Travel Basics – 2024 Austrian Grand Prix

Start planning your trip to the 2024 Austrian Grand Prix at the Red Bull Ring. Advice about visas, language and money.

The Republic of Austria (Republik Österreich), which has a population of close to 9 million, is a landlocked, mountainous country in central Europe bordered by eight countries, notably Germany, Italy and Hungary. The capital is the beautiful, historic city of Vienna and the official language is German. Austria is one of the thirteen richest countries in the world, with a per capita GDP just over $50,000 USD.

Austria Travel: Need to Know

  • Visas: Austria is a member of the Schengen zone, which is made up of 27 European countries (not including the UK & Ireland) with a common visa policy and no internal borders. Citizens of most Western nations are granted visa-free entry to countries within the Schengen zone for up to 90 days.
  • Timezone: Austria observes Central European Summer Time (CEST) in July when the Grand Prix is held, this is equivalent to GMT +1 hour (or UTC + 2 hours)
  • Electricity: Like much of Europe, Austria uses type F power plugs (230 V / 50 Hz) – carry a travel adapter if you are travelling from the UK, Australia or USA.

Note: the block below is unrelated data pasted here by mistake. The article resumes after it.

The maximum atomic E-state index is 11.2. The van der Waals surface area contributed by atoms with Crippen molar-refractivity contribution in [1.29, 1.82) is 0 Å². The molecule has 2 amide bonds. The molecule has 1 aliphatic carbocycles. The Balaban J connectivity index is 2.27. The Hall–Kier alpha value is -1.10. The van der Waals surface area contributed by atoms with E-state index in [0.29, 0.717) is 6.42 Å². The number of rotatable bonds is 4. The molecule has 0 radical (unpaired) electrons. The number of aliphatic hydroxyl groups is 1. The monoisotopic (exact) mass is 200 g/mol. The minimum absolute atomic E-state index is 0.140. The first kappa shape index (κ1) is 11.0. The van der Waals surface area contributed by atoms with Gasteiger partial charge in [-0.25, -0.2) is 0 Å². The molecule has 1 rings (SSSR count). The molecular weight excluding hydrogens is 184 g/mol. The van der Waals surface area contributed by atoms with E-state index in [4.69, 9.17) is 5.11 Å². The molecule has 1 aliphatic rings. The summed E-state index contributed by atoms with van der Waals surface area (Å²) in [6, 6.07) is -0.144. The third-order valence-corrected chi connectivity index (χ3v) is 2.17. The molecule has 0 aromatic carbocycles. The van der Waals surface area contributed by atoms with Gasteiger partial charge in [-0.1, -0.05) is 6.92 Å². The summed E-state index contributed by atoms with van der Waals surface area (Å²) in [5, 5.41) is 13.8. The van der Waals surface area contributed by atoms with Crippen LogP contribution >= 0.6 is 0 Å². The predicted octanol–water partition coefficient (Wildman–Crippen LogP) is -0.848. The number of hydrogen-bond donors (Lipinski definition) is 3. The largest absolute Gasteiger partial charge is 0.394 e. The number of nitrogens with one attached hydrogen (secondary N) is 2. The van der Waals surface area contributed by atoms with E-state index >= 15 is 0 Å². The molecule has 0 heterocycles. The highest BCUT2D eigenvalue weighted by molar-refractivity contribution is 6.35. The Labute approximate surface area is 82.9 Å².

• Drinking Water: Tap water in Austria is safe to drink.
  • In an Emergency: Dial 112. Operators speak German and English. Alternatively, you can dial 122 in case of a fire and 133 for the police.
  • Learn More: Austria Travel Official Website


Austria is generally a very safe country for tourists with one of the lowest crime rates of any European country. Nevertheless, it always pays to be vigilant, especially in crowded areas and on public transport, where pickpockets can operate. You shouldn’t have any issues at the Red Bull Ring, but don’t leave any valuables in your car if you are driving. Drunk fans are not uncommon, but they are generally harmless and there’s a strong trackside security presence


If you are a European citizen, get yourself an EHIC card so you access Austrian healthcare services if the need arises. All fans travelling to the track should also have travel insurance in place, in case of an emergency. The official language of Austria is German, though English and other European languages are widely spoken, especially at the Red Bull Ring.

Money in Austria

Austria uses the EURO, which makes life a little easier for travelling F1 fans. Whilst it’s an expensive country by most standards, a trip to the Grand Prix doesn’t have to break the bank (see Budget Planner) and trackside prices are reasonable. Service is normally included in restaurant, taxi and other bills, but it’s customary to round up the bill if you are happy with the service. Find out more about the best credit cards for Europe.

Austrian Grand Prix Weather

The Red Bull Ring is located in the beautiful area of Styria, close to several areas popular for skiing in winter. It’s a very green area, which means that is rains a lot. Shielded by the Alps from the colder weather fronts that hit northern Europe, Styrian weather is more Mediterranean in nature. There is a good chance of some warm weather in the middle of summer when the race is held; temperatures around 25-30ºC (77- 86ºF) or even higher are not uncommon.